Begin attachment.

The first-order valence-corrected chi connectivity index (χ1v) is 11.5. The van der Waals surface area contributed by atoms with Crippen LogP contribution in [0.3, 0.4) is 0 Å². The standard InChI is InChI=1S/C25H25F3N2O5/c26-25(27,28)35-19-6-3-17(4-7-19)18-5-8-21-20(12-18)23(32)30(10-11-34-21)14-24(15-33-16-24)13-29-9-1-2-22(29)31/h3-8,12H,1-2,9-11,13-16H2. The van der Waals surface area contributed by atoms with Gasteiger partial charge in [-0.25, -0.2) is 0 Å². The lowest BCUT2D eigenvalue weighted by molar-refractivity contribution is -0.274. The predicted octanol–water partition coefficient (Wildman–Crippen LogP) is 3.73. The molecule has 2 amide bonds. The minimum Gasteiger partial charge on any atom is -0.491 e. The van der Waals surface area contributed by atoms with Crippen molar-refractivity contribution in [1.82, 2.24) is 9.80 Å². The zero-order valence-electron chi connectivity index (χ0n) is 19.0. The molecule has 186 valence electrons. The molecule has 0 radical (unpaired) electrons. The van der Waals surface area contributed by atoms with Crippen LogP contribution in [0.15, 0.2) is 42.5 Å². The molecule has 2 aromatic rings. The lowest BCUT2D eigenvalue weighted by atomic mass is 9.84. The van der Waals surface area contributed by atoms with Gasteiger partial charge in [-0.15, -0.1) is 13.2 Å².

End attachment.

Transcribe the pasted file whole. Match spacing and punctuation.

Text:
The first-order valence-corrected chi connectivity index (χ1v) is 11.5. The van der Waals surface area contributed by atoms with Crippen LogP contribution in [0.3, 0.4) is 0 Å². The standard InChI is InChI=1S/C25H25F3N2O5/c26-25(27,28)35-19-6-3-17(4-7-19)18-5-8-21-20(12-18)23(32)30(10-11-34-21)14-24(15-33-16-24)13-29-9-1-2-22(29)31/h3-8,12H,1-2,9-11,13-16H2. The van der Waals surface area contributed by atoms with Gasteiger partial charge in [-0.25, -0.2) is 0 Å². The lowest BCUT2D eigenvalue weighted by molar-refractivity contribution is -0.274. The predicted octanol–water partition coefficient (Wildman–Crippen LogP) is 3.73. The molecule has 2 amide bonds. The minimum Gasteiger partial charge on any atom is -0.491 e. The van der Waals surface area contributed by atoms with Crippen molar-refractivity contribution in [1.82, 2.24) is 9.80 Å². The zero-order valence-electron chi connectivity index (χ0n) is 19.0. The molecule has 186 valence electrons. The molecule has 0 radical (unpaired) electrons. The van der Waals surface area contributed by atoms with Crippen LogP contribution in [0.15, 0.2) is 42.5 Å². The molecule has 2 aromatic rings. The lowest BCUT2D eigenvalue weighted by atomic mass is 9.84. The van der Waals surface area contributed by atoms with Gasteiger partial charge in [-0.15, -0.1) is 13.2 Å².